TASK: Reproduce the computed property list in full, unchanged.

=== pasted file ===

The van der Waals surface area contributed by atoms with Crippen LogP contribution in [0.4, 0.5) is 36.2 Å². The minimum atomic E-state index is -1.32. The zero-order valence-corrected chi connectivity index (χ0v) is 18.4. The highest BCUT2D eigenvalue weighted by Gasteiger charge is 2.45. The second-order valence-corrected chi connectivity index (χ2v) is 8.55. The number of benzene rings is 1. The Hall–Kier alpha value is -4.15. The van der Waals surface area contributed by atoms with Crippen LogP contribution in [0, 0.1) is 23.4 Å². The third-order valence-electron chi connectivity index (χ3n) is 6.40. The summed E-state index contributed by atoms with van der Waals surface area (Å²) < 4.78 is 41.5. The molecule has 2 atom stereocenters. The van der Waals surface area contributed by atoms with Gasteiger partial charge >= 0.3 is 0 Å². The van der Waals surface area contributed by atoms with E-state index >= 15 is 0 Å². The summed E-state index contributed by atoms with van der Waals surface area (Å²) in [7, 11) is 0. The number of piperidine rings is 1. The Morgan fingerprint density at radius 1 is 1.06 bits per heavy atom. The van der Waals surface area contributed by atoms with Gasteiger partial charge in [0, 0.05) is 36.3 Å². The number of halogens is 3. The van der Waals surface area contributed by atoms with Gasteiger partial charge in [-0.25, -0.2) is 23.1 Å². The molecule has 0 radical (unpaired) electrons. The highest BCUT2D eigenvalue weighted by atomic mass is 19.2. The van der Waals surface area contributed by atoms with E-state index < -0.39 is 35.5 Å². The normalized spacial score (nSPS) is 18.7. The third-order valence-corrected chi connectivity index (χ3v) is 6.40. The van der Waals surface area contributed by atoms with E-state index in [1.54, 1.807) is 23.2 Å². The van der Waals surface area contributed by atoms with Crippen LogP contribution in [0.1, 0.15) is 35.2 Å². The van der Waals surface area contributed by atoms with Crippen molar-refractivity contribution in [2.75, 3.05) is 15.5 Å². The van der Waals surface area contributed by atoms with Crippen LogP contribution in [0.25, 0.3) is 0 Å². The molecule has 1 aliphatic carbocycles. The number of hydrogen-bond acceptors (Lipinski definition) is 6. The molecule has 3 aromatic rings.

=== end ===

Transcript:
The van der Waals surface area contributed by atoms with Crippen LogP contribution in [0.4, 0.5) is 36.2 Å². The minimum atomic E-state index is -1.32. The zero-order valence-corrected chi connectivity index (χ0v) is 18.4. The highest BCUT2D eigenvalue weighted by Gasteiger charge is 2.45. The second-order valence-corrected chi connectivity index (χ2v) is 8.55. The number of benzene rings is 1. The Hall–Kier alpha value is -4.15. The van der Waals surface area contributed by atoms with Crippen LogP contribution in [0, 0.1) is 23.4 Å². The third-order valence-electron chi connectivity index (χ3n) is 6.40. The summed E-state index contributed by atoms with van der Waals surface area (Å²) < 4.78 is 41.5. The molecule has 2 atom stereocenters. The van der Waals surface area contributed by atoms with Gasteiger partial charge >= 0.3 is 0 Å². The van der Waals surface area contributed by atoms with E-state index >= 15 is 0 Å². The summed E-state index contributed by atoms with van der Waals surface area (Å²) in [7, 11) is 0. The number of piperidine rings is 1. The Morgan fingerprint density at radius 1 is 1.06 bits per heavy atom. The van der Waals surface area contributed by atoms with Gasteiger partial charge in [0, 0.05) is 36.3 Å². The number of halogens is 3. The van der Waals surface area contributed by atoms with Gasteiger partial charge in [-0.25, -0.2) is 23.1 Å². The molecule has 0 radical (unpaired) electrons. The highest BCUT2D eigenvalue weighted by atomic mass is 19.2. The van der Waals surface area contributed by atoms with E-state index < -0.39 is 35.5 Å². The normalized spacial score (nSPS) is 18.7. The third-order valence-corrected chi connectivity index (χ3v) is 6.40. The van der Waals surface area contributed by atoms with E-state index in [1.54, 1.807) is 23.2 Å². The van der Waals surface area contributed by atoms with Crippen LogP contribution in [0.1, 0.15) is 35.2 Å². The van der Waals surface area contributed by atoms with Crippen molar-refractivity contribution in [2.75, 3.05) is 15.5 Å². The van der Waals surface area contributed by atoms with Crippen LogP contribution in [0.25, 0.3) is 0 Å². The molecule has 1 aliphatic carbocycles. The number of hydrogen-bond acceptors (Lipinski definition) is 6. The molecule has 3 aromatic rings.